There are a number of ways that middle school teachers can use BEYOND RAGS TO RICHES to help teach their students American immigration history. Our collection of historic images of New York's Irish immigrant neighborhoods can be used to teach and discuss the great Irish Famine, tenement conditions, the high mortality rate for immigrants in American cities, Irish involvement in politics and political "machines" like Tammany Hall, and the concept of the "American Dream." You can also use these images to discuss comparisons between immigrants from the nineteenth century and those coming to the United States today. If, like many middle schools, yours has an "Ellis Island Day," your students can choose to portray one of the Irish immigrants in our curated document sets. Students can also use our maps to help them understand chain migration and patterns of immigrant settlement.
Irish Immigrants Whose Lives Students Can Recreate with the Documents
- Edmund Butler, a stevedore from County Cork
- Edmond Butler, a proof reader from County Tipperary turned Civil War officer
- Eliza Cline, a junk shop keeper from County Roscommon
- John Conway, a day laborer from County Tyrone
- John Forhan, a "gas man" from County Kerry
- Martha Boylan Healy Keane, a liquor store operator from the city of Dublin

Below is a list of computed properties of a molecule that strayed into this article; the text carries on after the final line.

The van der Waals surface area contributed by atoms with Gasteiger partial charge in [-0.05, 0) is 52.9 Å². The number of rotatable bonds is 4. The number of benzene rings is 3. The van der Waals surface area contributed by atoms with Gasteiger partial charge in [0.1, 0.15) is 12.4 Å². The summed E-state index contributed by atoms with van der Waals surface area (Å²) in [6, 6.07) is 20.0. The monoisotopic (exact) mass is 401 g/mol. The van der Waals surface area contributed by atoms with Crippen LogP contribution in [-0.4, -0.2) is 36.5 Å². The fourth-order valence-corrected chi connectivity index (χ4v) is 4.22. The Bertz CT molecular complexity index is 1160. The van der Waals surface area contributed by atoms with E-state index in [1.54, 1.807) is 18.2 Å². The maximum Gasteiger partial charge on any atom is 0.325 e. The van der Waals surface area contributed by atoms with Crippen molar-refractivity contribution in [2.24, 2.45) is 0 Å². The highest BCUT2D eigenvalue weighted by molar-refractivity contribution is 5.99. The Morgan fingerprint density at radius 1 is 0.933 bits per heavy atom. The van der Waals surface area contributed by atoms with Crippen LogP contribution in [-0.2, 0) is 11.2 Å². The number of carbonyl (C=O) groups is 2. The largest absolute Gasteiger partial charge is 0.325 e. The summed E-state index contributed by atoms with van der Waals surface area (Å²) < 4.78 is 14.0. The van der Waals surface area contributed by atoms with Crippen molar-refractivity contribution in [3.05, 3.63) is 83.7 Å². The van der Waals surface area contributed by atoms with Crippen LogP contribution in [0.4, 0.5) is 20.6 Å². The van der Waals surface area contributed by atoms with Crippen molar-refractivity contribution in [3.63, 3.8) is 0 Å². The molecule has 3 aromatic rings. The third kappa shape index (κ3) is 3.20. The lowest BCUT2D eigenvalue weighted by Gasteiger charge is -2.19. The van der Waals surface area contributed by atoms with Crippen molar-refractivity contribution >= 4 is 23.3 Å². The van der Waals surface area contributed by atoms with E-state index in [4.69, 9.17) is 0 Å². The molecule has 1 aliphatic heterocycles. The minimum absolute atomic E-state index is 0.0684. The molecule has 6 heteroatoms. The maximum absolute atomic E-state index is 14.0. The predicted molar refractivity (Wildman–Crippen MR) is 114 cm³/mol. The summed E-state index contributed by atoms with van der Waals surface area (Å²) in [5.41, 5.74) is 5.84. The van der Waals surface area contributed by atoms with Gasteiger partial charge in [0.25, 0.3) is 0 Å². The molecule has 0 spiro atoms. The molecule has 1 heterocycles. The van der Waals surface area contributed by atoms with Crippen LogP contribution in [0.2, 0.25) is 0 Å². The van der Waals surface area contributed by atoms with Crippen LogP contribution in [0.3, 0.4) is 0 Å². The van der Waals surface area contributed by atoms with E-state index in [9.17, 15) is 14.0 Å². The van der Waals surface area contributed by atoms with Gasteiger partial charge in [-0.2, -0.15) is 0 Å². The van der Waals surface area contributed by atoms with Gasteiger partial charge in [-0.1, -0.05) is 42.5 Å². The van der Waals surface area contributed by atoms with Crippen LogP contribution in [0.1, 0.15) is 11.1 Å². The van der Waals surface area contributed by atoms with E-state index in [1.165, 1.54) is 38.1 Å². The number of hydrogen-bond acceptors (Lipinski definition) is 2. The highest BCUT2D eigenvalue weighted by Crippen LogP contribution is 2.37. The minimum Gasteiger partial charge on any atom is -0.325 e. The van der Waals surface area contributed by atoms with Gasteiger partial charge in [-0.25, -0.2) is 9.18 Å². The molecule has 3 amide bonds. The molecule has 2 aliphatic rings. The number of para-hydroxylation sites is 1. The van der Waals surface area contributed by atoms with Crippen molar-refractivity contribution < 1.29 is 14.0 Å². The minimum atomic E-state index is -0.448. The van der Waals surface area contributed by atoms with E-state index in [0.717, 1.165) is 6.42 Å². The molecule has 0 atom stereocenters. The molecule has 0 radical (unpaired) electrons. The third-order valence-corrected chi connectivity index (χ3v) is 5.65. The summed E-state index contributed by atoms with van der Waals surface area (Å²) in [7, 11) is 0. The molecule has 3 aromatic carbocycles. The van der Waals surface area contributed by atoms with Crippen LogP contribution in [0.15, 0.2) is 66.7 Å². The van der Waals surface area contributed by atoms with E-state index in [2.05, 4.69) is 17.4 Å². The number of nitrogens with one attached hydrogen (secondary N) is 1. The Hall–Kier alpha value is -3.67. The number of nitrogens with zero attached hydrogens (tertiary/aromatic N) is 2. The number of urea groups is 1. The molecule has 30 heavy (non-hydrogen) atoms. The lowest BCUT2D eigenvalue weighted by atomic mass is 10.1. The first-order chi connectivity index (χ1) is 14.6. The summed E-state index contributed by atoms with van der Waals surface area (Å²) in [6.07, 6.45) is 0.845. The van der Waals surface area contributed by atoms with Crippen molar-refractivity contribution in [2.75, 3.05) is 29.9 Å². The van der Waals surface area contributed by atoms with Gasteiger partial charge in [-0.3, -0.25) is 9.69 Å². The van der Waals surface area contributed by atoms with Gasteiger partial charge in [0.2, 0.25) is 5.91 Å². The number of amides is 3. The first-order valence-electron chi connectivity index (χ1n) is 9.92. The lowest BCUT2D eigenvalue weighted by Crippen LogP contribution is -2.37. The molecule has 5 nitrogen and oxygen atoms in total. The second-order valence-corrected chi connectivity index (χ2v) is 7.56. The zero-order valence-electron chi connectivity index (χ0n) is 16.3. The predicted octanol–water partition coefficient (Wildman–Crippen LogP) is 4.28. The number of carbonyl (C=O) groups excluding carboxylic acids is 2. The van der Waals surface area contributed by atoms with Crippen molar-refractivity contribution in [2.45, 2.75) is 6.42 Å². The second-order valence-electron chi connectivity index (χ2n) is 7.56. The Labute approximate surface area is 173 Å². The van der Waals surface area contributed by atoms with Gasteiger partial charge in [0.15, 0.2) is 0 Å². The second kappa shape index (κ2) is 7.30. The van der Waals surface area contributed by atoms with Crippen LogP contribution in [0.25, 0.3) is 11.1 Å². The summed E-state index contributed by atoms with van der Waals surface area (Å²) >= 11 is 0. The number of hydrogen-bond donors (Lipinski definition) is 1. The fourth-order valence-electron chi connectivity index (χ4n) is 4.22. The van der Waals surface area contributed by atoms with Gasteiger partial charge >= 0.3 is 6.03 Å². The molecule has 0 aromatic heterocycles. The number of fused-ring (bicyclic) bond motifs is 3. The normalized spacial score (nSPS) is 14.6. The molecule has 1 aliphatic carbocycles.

- Ellen Lynch, a domestic servant from County Meath
- Thomas O'Toole Hartigan, newspaper deliverer in New York turned lawyer in Chicago, from County Limerick
- Michael Sheridan, a carpenter from County Galway
History Day Projects
(The applicable topics will vary depending on the annual History Day theme; these are just a few sample possibilities.)
- What can we learn about New York’s Famine-era Irish immigrants from their bank accounts?
- What was life like for New York’s Famine-era Irish immigrant domestic servants?
- What was life like for New York’s Famine-era Irish immigrant seamstresses?
- Immigrants from County Donegal?
- What was life like for Famine-era Irish immigrants in New York’s Five Points?
- What was life like for Famine-era Irish immigrants in New York’s East River waterfront district?